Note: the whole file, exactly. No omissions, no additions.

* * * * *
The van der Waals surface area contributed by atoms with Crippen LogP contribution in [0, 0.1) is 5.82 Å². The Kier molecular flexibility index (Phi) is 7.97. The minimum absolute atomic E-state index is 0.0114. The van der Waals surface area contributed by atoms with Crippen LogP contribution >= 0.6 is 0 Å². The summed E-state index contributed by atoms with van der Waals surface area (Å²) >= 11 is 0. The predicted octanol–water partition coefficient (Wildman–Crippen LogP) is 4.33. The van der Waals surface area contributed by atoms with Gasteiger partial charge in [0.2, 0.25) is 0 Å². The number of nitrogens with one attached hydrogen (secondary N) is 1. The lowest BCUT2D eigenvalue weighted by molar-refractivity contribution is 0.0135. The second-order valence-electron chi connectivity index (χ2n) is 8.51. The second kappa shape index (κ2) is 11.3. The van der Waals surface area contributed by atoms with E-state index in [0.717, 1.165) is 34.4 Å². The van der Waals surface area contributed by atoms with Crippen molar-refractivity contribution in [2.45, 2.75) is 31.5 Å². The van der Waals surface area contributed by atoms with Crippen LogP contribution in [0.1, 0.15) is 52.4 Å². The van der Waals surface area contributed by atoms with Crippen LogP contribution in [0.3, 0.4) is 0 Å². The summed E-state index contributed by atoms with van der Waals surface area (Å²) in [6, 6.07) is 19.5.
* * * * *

The van der Waals surface area contributed by atoms with Crippen LogP contribution in [0, 0.1) is 5.82 Å². The Kier molecular flexibility index (Phi) is 7.97. The minimum absolute atomic E-state index is 0.0114. The van der Waals surface area contributed by atoms with Crippen LogP contribution >= 0.6 is 0 Å². The summed E-state index contributed by atoms with van der Waals surface area (Å²) >= 11 is 0. The predicted octanol–water partition coefficient (Wildman–Crippen LogP) is 4.33. The van der Waals surface area contributed by atoms with Gasteiger partial charge in [0.2, 0.25) is 0 Å². The number of nitrogens with one attached hydrogen (secondary N) is 1. The lowest BCUT2D eigenvalue weighted by molar-refractivity contribution is 0.0135. The second-order valence-electron chi connectivity index (χ2n) is 8.51. The second kappa shape index (κ2) is 11.3. The van der Waals surface area contributed by atoms with E-state index in [0.717, 1.165) is 34.4 Å². The van der Waals surface area contributed by atoms with Crippen molar-refractivity contribution in [2.45, 2.75) is 31.5 Å². The van der Waals surface area contributed by atoms with Crippen LogP contribution in [0.1, 0.15) is 52.4 Å². The van der Waals surface area contributed by atoms with Crippen LogP contribution in [0.3, 0.4) is 0 Å². The summed E-state index contributed by atoms with van der Waals surface area (Å²) in [6, 6.07) is 19.5.